HsVPS13A belongs to the VPS13 family of proteins, which in humans consists of four members, VPS13A to D. All members have an N-terminal chorein domain of unknown function. Besides HsVPS13A other members of this family are also associated with medical conditions. VPS13B mutations cause Cohen syndrome, a developmental disorder characterized by mental retardation, microcephaly and facial dysmorphisms [9]. VPS13B has been reported to be a Rab6 effector that controls Golgi integrity [10,11]. VPS13C mutations have recently been described to cause autosomal-recessive early-onset Parkinson’s disease, probably by alteration of mitochondrial morphology and function [12]. The VPS13C protein has also been suggested to play a role in adipogenesis [13]. Additionally, a number of genetic studies have found an association of VPS13C with glucose and insulin metabolism [14,15], and of VPS13D with altered interleukin 6 production [16].

Knowledge about the cellular function of the Vps13 protein family members mainly comes from investigations in S. cerevisiae were a single VPS13 gene encodes a peripheral membrane protein [17], Vps13, which is involved in the trafficking of multiple proteins from the trans-Golgi network to the pre-vacuolar compartment [17,18]. Vps13 is also required for the formation of the prospore membrane by controlling the levels of phosphatidylinositol-4-phosphate [19]. Recently, it has been demonstrated that Vps13 is important for mitochondrial integrity and at least some functions of Vps13 are redundant with functions of ERMES, a protein complex that tethers the endoplasmic reticulum and the mitochondria [20,21]. Although ERMES plays an important role in yeast, so far no counterpart has been identified in metazoans.

In various organisms Vps13 function has been linked to lysosomal degradation pathways. In the ciliate Tetrahymena thermophila TtVPS13A is required for phagocytosis [7,22] and in Dictyostelium discoideum TipC, the HsVPS13A Dictyostelium orthologue, plays a role in autophagic degradation [8]. A role for HsVPS13A in autophagy has also been supported by experiments performed in human epitheloid cervix carcinoma cells, where knock down of HsVps13A leads to an impairment of the autophagic flux [8].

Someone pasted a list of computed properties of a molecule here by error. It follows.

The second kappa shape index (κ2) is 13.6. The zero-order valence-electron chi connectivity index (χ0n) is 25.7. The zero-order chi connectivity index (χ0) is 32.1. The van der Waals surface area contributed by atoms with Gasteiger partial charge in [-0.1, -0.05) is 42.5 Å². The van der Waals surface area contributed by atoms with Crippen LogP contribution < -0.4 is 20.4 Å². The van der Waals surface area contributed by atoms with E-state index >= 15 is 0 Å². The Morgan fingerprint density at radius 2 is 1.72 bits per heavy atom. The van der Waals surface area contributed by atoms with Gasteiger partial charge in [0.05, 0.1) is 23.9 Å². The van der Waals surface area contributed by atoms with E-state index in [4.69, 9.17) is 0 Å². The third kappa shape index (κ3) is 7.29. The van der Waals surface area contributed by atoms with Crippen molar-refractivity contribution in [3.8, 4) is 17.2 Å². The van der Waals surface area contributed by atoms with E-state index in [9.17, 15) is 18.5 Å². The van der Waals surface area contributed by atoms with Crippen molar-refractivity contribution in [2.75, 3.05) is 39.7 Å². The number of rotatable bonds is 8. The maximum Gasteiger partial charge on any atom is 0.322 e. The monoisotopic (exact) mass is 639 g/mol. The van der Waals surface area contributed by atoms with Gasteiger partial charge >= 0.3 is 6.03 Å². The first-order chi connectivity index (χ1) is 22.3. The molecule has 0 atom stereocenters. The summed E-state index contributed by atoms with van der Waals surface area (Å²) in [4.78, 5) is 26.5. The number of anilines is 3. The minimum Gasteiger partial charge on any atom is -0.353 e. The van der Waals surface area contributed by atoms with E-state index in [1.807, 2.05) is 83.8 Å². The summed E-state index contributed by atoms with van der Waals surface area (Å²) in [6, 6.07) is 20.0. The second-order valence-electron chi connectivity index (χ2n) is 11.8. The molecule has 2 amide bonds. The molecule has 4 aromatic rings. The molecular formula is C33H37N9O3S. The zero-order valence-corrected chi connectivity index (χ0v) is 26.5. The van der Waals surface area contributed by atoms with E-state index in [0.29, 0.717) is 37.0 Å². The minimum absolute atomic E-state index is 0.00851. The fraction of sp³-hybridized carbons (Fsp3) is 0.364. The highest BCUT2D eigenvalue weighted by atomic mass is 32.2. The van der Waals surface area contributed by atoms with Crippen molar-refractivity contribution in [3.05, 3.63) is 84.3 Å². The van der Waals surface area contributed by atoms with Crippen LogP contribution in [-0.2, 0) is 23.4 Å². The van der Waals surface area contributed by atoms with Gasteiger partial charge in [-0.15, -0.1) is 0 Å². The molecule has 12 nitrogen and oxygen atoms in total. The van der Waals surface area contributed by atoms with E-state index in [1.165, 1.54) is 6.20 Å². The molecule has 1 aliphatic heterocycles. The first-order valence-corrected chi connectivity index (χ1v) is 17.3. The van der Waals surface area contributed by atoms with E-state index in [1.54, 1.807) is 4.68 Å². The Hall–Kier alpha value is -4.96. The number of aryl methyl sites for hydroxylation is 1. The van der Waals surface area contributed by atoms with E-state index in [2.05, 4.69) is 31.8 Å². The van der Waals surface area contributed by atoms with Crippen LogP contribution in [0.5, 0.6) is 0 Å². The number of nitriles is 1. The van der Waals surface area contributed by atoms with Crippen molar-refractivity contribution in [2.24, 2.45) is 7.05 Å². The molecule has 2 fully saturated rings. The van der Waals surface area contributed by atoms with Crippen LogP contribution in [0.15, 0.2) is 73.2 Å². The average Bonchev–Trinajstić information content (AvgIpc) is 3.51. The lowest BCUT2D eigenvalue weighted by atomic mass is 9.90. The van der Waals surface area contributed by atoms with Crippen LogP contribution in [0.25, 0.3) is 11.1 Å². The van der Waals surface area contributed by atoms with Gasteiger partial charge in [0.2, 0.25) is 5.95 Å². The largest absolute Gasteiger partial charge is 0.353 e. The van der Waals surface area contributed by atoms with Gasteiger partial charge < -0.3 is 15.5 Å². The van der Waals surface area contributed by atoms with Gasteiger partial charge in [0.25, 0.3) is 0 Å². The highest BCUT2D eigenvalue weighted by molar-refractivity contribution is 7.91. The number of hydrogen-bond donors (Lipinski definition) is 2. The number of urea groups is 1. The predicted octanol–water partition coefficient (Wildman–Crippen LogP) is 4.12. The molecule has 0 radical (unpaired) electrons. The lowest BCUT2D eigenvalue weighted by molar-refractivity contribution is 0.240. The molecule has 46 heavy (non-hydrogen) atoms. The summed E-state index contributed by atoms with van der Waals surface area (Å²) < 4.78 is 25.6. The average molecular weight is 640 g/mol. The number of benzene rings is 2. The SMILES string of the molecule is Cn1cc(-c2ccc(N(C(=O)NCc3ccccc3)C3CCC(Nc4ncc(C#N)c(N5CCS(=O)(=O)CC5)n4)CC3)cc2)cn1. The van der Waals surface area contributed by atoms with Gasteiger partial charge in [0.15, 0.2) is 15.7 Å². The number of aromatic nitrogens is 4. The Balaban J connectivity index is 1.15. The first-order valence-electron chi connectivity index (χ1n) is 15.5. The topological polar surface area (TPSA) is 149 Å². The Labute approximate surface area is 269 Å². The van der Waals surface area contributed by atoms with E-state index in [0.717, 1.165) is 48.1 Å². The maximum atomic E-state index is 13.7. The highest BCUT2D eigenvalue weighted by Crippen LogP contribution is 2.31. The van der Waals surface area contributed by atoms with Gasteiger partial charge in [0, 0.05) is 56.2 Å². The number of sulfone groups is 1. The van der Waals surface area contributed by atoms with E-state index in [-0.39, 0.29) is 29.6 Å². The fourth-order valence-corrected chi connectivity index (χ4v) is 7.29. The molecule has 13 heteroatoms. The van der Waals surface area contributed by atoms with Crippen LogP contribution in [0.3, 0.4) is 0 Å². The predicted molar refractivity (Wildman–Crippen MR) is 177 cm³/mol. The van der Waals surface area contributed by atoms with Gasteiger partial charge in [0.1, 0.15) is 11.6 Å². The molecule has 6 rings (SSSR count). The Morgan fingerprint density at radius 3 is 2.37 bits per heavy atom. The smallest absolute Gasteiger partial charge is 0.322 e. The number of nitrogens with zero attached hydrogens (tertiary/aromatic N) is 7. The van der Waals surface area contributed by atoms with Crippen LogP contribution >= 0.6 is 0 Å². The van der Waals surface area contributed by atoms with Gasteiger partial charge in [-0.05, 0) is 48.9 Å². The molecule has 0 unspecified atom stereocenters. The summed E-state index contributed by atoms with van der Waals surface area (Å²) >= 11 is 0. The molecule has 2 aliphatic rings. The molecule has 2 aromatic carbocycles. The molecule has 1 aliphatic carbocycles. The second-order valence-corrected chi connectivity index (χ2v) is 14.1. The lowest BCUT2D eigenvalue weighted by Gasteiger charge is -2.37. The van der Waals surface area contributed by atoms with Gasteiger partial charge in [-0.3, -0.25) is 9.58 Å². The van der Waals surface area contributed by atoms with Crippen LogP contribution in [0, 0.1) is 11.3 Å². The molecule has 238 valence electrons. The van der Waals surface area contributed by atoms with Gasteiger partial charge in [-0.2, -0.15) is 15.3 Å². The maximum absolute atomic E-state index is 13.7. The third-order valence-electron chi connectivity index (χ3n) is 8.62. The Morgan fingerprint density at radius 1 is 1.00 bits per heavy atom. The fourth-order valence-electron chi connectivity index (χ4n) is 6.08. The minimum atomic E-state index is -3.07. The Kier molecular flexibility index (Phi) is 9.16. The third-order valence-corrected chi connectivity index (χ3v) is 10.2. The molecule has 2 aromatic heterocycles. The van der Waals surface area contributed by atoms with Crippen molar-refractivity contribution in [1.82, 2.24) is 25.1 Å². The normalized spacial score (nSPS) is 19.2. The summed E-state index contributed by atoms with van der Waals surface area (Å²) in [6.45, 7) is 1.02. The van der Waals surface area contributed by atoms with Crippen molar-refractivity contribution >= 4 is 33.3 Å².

Studies to understand a possible function of VPS13A in the brain are limited. Vps13A knockout mice show recapitulation of some of the patient’s characteristics such as acanthocytic red blood cells and an altered gait at an older age. Additionally, gliosis and TUNEL positive cells are present in the brain of these mice [23]. However, it is reported that the severity and penetrance of neurological phenotypes in mouse models of ChAc are variable or absent depending on the genetic background of the strains [24]. Therefore, additional animal models are required to identify genetic modifiers and to further understand the role of VPS13A in an ageing brain.

To further study the cellular function of VPS13A in an aging, multicellular model organism with a complex central nervous system we used Drosophila melanogaster. We established a Drosophila model for ChAc which showed a reduced life span, decreased climbing ability and age-associated neurodegeneration. Additionally it showed sensitivity to proteotoxic stress and impaired protein homeostasis. The phenotypes of Vps13 mutant flies were rescued by overexpression of the Human VPS13A protein, indicating a functional conservation of Drosophila Vps13 and HsVPS13A. Drosophila Vps13 mutants will be valuable for further detailed studies to investigate the role of VPS13A in brain tissue and to screen for possible therapeutic strategies.

Results

Characterization of Drosophila Vps13 mutant flies

ChAc is caused by mutations in the VPS13A gene [3,4], which lead to absence or reduced levels of HsVPS13A protein [5]. The Drosophila genome encodes for three predicted Vps13 proteins, orthologues to human VPS13A, B and D; in this study we focused on the structural orthologue of HsVPS13A, further referred to as Vps13 [6] (S1 Fig). The Exelixis Drosophila fly line Vps13c03628 carries a PiggyBac transposable element in an intronic region of the Vps13 gene (Fig 1) [25]. Flies heterozygous for this mutation (Vps13-/+) did not show any mutant phenotype; homozygous mutants (Vps13-/-) were viable and were investigated further. Analysis by qPCR showed lower levels of Vps13 mRNA in homozygous Vps13 mutant flies (Fig 1). Polyclonal antibodies were raised against two different epitopes of the Vps13 protein (Fig 1). Both antibodies recognized a band in extracts from control fly heads (Fig 1), which migrated with the same mobility as the human protein in samples derived from HEK293 cells and detected with a HsVPS13A-specific antibody (Fig 1). Vps13 was highly enriched in samples from fly heads compared to samples from whole flies (Fig 1), suggesting that Vps13 is enriched in the Drosophila central nervous system. In homozygous Vps13 mutant flies full length Vps13 protein levels were below the detection limit, visualized using Western blot analysis using the antibody against the C-terminal domain (Fig 1). The antibody directed against the N-terminal part of the protein, recognized a truncated Vps13 product in extracts of homozygous mutants, consistent with the presence of the Piggybac element insertion, indicating that the antibodies are specific, that the expression of full length Vps13 is strongly decreased and a truncated Vps13 product is present in mutant flies (Fig 1). Exact excision of the PiggyBac element in 3 independent lines resulted in recovery of the expression of a full length Vps13 protein in fly heads (Fig 1, S2 Fig). The excision lines were used as controls in further studies. These results indicate that the Vps13 mutant line is a suitable tool to study the function of Vps13 in Drosophila.